Programme FAO-UE FLEGT

Gender mainstreaming manual developed to tackle inequalities in Uganda’s forest sector


Kampala, Uganda

Women’s participation in the forest sector is an important pathway out of poverty and is a powerful tool to improve livelihoods, protect biodiversity and promote sustainable forest management. Recognizing this, the FAO-EU Forest Law Enforcement, Governance and Trade (FLEGT) Programme partnered with a local civil society organization, Support for Women in Agriculture and Environment (SWAGEN), to elaborate a gender mainstreaming manual to enhance women’s participation in forest governance and ensure equitable access to forest resources and their associated benefits.

In a recent workshop, the gender mainstreaming manual, in development since December 2020, was presented to key stakeholders, including representatives from the European Union, the Foreign, Commonwealth & Development Office of the United Kingdom, the Food and Agriculture Organization of the United Nations (FAO), the Ministry of Water and Environment and the National Forest Authority (NFA) of Uganda.

Women and forest resources

Gender-responsive forest governance involves a deliberate focus on the ways in which gender informs perceptions and usage of forest resources, relationship with and knowledge about forests, and tenure security over forest resources. Understanding these aspects paves the way for women’s participation in decision-making, resource management and benefit-sharing.

“Women and children are most likely to feel the effects of forest degradation and climate change. This gender mainstreaming manual will be important to mitigate these effects”, reflected Ms Irene Kambedha, Senior Forestry Officer and Gender Focal Point Officer, Forest Sector Support Department (FSSD) at the Ministry of Water and Environment, during the workshop.

New Manual elaborated to understand gender issues in forestry

In developing the manual, SWAGEN adopted a participatory research approach, including extensive consultations with forest stakeholders to understand the current levels of gender mainstreaming across the forest sector, identify existing gaps and policy interventions and examine strategies for promoting women’s participation in forest governance.

Presenting the final draft of the manual, Dr Amon Mwiine, Lecturer in the School of Women and Gender Studies, Makerere University, highlighted the gendered challenges faced within the forest sector. The consultations and research found that local rules and regulations often focused on securing and protecting the forest against unsustainable use; however, no particular attention is given to promoting women’s participation in ownership and conservation of forest resources. As a result, governance structures are often male-dominated, with women participating in low earning activities, such as the establishment of nurseries, weeding and other agroforestry practices.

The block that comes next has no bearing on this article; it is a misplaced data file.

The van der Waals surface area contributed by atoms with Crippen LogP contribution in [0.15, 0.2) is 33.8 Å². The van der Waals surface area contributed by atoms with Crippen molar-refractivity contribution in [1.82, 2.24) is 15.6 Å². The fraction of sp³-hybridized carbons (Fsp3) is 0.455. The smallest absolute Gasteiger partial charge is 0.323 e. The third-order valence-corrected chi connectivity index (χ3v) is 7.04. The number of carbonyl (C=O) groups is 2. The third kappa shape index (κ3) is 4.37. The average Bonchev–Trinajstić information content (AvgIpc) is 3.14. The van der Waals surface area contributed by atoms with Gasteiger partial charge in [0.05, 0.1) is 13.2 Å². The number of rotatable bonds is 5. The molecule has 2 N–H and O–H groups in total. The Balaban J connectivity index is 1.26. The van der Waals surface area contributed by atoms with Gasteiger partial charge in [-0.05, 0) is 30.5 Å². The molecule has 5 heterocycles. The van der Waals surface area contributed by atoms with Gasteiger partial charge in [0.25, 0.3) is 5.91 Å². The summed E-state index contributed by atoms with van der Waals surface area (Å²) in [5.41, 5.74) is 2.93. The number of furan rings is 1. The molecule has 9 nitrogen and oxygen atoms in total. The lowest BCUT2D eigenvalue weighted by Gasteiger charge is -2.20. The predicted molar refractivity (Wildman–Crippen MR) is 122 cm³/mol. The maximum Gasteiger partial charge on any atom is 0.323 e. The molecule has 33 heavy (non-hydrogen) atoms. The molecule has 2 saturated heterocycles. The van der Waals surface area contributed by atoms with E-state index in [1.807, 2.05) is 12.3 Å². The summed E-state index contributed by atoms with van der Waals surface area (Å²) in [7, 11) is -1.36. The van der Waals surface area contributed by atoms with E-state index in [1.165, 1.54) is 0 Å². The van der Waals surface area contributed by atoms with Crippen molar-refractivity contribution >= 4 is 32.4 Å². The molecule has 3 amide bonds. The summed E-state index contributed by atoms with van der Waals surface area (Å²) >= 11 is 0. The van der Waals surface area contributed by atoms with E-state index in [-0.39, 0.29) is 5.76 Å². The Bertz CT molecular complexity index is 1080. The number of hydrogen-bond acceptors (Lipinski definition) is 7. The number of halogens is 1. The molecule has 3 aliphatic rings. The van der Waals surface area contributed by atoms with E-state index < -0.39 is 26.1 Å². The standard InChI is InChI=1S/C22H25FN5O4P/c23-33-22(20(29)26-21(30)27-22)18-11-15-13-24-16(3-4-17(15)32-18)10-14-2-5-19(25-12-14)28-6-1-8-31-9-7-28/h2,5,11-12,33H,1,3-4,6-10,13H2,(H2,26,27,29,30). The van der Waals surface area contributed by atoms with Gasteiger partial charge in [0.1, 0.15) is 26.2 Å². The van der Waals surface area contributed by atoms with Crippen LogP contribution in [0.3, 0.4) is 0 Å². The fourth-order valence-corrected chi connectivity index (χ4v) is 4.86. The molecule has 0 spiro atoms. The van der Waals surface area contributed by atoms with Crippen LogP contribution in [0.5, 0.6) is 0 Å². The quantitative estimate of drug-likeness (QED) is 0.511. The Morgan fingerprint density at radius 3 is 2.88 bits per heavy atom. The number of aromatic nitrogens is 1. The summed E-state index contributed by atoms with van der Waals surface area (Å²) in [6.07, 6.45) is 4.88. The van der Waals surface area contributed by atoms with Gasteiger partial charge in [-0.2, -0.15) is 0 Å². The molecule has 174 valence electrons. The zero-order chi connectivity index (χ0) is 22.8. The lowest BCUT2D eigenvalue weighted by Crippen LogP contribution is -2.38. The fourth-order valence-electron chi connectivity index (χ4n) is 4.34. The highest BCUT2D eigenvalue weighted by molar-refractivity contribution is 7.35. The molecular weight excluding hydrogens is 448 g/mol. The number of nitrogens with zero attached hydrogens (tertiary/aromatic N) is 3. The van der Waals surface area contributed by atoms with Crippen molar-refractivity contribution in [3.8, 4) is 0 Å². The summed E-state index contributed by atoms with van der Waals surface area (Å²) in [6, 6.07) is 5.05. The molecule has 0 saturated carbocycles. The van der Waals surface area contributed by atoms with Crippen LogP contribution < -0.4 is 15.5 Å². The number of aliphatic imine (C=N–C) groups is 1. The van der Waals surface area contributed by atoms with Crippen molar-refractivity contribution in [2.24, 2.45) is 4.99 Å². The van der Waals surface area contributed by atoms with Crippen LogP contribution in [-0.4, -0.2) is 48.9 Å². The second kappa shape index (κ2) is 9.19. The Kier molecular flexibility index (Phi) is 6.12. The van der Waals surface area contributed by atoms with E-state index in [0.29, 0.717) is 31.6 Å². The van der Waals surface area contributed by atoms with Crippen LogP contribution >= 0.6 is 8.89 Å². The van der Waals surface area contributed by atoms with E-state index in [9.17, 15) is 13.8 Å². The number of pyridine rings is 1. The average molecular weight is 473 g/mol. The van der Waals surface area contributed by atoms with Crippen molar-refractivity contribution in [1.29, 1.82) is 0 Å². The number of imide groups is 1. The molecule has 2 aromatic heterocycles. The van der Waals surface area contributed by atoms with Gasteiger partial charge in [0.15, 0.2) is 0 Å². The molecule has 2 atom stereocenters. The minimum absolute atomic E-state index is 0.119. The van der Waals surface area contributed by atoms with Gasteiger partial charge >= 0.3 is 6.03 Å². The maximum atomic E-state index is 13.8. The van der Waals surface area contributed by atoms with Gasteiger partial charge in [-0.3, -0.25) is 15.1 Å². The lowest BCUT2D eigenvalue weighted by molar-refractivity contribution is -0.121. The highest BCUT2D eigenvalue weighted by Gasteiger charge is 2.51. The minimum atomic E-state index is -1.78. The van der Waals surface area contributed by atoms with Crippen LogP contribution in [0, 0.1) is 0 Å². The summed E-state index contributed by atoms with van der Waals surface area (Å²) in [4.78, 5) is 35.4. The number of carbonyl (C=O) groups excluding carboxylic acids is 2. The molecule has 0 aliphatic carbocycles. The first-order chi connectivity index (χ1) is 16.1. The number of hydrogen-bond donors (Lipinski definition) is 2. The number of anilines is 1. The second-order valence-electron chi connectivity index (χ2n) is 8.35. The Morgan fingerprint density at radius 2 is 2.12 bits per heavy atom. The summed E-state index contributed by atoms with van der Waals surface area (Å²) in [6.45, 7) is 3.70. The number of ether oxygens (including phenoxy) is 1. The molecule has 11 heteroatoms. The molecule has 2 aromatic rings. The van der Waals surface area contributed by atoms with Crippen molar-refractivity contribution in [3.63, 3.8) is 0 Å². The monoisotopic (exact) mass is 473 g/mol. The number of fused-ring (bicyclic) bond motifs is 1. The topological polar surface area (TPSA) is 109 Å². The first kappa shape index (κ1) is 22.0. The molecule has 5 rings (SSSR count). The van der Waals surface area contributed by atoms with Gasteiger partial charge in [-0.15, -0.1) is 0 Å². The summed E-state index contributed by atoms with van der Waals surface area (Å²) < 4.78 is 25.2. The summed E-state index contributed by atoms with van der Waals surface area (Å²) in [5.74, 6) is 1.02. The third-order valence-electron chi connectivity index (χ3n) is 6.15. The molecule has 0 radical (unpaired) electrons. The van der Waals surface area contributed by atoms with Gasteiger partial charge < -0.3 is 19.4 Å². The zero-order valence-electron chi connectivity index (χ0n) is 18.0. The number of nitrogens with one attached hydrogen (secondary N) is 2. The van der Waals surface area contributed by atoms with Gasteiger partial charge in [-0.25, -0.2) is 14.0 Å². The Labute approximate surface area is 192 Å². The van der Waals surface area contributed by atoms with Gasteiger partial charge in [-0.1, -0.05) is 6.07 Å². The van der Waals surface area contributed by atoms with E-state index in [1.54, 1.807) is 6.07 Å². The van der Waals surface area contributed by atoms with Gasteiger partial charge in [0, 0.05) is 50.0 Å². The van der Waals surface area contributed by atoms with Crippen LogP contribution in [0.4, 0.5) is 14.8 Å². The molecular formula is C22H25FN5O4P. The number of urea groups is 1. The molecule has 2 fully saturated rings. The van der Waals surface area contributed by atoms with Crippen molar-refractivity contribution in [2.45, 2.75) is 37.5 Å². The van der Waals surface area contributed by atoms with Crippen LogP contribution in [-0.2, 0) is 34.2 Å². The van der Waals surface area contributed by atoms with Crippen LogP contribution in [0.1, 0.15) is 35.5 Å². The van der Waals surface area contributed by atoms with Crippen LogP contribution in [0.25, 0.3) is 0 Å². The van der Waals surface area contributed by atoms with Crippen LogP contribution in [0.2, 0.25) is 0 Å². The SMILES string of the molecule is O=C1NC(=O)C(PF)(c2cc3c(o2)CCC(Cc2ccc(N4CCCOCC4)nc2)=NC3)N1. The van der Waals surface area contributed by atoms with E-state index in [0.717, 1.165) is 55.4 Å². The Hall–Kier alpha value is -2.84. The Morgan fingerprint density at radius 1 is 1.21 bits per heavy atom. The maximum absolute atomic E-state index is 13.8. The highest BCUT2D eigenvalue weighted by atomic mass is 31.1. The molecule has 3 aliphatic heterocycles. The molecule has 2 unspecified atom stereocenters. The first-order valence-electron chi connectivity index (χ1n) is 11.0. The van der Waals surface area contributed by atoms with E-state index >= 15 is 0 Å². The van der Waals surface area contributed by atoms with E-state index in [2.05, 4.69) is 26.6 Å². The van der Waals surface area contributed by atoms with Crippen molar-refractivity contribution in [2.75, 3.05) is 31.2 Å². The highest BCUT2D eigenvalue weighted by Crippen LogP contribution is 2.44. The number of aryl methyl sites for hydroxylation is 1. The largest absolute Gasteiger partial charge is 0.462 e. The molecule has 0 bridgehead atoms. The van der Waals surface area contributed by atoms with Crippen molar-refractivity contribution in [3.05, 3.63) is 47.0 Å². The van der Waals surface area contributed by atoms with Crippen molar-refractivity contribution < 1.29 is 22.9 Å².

As well as outlining the gaps and opportunities towards a gender-responsive forest sector, the manual guides users in conducting gender analyses and gender budgeting in the forest sector and offers strategies for forest stakeholders to address gaps in their work. These include creating gender-responsive human resource structures, ensuring participation in collaborative forest management and capitalizing on indigenous and traditional knowledge around forest resources.

The manual concludes with guidance on conducting a gender audit for monitoring and reporting purposes.

“It is crucial that gender is mainstreamed to ensure that the concerns of women are addressed in all forestry policy”, summarised Mr Antonio Querido, FAO Representative in Uganda.

Moving from theory to practice

Feedback from the workshop will be used to finalize the manual before it is released for use by policymakers, technical staff in Ministries, Departments and Agencies, District Forest Service officials, private companies, environmental activists and community environmental practitioners.

The Plantations Department of the NFA of Uganda, one of the main government recipients of the manual, has already begun to integrate the project findings in their work. In his closing remarks, Mr Stuart Maniraguha, Director of Plantations at NFA, revealed the impact that the manual has already had, stating, “NFA has already started to incorporating gender indicators in their activities and plan to use the tools presented in the manual in their day-to-day operations. This manual will be very useful to tackle gender-based constraints in the forestry sector of Uganda.”

Since 2016, the FAO-EU FLEGT Programme has supported three projects in Uganda, amounting to over USD 293 000, primarily focusing on meeting transparency commitments, developing policy, legal and regulatory frameworks, and capacity building and institutional strengthening.

The FAO-EU FLEGT Programme of the Food and Agricultural Organization of the United Nations is a global demand-driven initiative that provides technical support and resources for activities that further the goals of the EU’s FLEGT Action Plan. The Programme is funded by the European Union, the Swedish International Development Cooperation Agency, and the Foreign, Commonwealth and Development Office of the United Kingdom.